Morabito was jailed for a minimum of 15 months. The Court of Criminal Appeal upheld the sentence as fair and not excessive.

His Honour extended mercy to many others including one self-represented appellant who was more than grateful for one last chance. His Honour made the appellant promise that he’d stay off the grog and get a job to which the appellant replied: ‘‘Yes, Your Majesty.’’

King Ralph was crowned.

There were other lighter moments and opportunities for His Honour to exercise his wit, but there was also an ever growing scourge that plagued his court.

Judge Coolahan’s career coincided with the reign of a populist state Labor government determined to lock up as many people as possible for as long as possible.

The result was a budget blowout for the Department of Corrective Services as it expanded some jails and built new ones.

At the beginning of Judge Coolahan’s career it was estimated that the average cost of housing a prisoner for one year was $70,000 to $80,000. Many assume that number is now six-figures.

Budget cuts had to be made and they would be inflicted on the Office of the Director of Public Prosecutions and the Department of Justice and Attorney-General despite the relevant Labor ministers claiming that budgets for these departments had actually increased.

Even the Department of Corrective Services was forced to find savings including cutting staff while it continued its capital works program.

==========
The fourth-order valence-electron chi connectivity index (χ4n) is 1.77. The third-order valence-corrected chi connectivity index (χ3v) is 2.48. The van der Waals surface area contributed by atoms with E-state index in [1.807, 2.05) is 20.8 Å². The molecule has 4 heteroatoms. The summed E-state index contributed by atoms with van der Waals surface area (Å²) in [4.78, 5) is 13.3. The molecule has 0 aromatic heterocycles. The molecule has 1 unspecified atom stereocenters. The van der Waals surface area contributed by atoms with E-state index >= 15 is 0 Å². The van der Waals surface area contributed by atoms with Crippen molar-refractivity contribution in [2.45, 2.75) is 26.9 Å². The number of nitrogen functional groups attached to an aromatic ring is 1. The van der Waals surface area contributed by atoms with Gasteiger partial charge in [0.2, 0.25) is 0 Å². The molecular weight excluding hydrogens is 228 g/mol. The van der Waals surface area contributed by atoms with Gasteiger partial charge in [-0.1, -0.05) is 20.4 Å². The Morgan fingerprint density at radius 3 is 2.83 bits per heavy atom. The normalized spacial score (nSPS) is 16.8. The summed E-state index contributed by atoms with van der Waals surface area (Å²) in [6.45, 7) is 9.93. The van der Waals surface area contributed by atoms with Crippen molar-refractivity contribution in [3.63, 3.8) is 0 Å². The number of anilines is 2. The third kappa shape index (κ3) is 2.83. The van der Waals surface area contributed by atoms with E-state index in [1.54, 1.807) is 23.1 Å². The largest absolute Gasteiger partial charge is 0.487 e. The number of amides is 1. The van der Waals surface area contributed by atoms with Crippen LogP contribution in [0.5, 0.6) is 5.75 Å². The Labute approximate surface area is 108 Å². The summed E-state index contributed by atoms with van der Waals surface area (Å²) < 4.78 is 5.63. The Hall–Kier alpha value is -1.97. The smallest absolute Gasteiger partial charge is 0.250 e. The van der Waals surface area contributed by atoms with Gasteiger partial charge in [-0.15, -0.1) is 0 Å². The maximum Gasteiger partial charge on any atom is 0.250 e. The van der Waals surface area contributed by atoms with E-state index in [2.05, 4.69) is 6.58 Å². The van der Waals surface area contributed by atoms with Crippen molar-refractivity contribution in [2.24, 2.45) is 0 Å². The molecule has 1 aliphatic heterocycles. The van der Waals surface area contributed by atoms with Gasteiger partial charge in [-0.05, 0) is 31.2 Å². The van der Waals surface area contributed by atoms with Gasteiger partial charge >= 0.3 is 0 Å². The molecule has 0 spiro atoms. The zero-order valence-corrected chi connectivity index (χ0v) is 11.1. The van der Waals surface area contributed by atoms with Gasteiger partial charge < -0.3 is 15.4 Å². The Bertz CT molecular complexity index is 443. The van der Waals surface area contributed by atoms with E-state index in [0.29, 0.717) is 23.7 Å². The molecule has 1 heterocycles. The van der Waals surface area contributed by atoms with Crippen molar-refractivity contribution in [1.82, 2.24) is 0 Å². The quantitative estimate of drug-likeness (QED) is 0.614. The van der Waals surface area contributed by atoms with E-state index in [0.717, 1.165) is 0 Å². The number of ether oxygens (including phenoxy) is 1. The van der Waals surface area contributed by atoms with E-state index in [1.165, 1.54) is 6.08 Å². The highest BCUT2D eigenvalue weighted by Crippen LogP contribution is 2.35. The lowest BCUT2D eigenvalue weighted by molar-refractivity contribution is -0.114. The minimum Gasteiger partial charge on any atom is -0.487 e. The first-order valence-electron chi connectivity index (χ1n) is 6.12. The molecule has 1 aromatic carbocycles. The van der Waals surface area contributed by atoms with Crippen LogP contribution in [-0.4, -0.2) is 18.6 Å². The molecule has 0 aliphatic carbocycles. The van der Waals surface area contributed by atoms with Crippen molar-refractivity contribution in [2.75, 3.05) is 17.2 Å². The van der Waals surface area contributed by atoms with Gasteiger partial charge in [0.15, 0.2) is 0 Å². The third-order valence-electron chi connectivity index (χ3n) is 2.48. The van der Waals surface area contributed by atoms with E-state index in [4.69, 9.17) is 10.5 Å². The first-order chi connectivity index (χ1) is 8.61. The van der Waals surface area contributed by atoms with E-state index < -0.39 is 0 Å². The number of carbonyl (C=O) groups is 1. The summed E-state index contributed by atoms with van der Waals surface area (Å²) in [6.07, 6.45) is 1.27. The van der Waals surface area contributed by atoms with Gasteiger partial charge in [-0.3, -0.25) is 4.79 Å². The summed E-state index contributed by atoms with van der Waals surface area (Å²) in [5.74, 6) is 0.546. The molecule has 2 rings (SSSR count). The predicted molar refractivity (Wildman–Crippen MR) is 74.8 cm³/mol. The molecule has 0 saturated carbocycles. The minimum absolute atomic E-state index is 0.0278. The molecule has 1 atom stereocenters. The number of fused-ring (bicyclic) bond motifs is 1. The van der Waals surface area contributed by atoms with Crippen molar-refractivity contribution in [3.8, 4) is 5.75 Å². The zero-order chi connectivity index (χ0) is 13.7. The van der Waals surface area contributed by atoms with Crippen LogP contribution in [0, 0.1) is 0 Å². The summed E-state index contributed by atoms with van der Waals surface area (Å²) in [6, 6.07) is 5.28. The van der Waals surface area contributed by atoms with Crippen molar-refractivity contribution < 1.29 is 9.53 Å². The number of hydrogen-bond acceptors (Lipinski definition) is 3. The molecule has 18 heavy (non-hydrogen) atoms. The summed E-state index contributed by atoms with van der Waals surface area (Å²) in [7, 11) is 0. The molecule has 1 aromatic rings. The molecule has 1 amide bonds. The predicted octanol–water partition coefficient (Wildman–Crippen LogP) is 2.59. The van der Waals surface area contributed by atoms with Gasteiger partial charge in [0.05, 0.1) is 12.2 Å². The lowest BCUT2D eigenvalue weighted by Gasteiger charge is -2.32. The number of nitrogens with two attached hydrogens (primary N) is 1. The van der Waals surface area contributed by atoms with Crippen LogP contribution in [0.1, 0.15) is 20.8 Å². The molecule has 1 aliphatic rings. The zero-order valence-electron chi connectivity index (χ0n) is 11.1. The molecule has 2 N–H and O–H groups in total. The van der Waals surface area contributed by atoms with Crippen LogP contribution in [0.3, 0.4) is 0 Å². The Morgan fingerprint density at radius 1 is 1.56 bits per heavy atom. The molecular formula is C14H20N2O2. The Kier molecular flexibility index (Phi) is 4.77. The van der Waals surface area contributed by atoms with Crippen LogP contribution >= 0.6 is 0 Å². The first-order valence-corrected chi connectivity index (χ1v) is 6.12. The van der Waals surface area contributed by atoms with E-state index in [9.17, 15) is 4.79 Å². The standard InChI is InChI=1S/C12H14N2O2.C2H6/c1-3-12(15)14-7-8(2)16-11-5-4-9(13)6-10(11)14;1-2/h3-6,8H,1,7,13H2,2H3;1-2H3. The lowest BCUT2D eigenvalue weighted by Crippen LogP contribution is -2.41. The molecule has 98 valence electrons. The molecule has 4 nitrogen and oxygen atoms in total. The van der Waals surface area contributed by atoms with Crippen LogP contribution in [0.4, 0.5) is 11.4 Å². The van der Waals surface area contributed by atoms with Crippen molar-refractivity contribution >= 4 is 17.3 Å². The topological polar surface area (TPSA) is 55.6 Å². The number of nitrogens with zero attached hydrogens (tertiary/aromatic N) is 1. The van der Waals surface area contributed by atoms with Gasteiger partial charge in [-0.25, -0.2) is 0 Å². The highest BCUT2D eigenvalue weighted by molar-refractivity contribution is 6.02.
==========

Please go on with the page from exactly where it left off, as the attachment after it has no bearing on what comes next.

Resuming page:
The result for Newcastle was a mix of frustration, embarrassment and disgust.

The courthouse continued to decay, prisoners got lost and weren’t brought to court and audiovisual equipment broke down and stayed down until it was somehow fixed by the boffins in Sydney.

All the while, the government expected His Honour to conduct trials and hearings in a timely manner.

Someone needed to do something, say something and His Honour did.

When his courtroom and chambers were engulfed by the stench of decaying rat and pigeon corpses His Honour let fly. When prisoners weren’t brought to court despite His Honour’s orders he threatened to issue a warrant for the arrest of the Commissioner of Corrective Services so he could explain to the court, the victims and the offenders or accused what the problem was.

But it was during another potential crisis where His Honour was at his most cranky yet cunning.

In 2009 a Crown prosecutor relayed to the court that due to budget constraints the Director of Public Prosecutions would not be able to supply prosecutors or brief private counsel to lead trials at upcoming sittings at East Maitland and Armidale.

A spokeswoman later told the Newcastle Herald that witnesses had been told not to attend and jury panels cancelled.

When that appeared in the Herald the next day, Judge Coolahan was furious.

The director, Nicholas Cowdery QC, was effectively using East Maitland and Armidale to demand more funding from the Attorney-General, John Hatzistergos.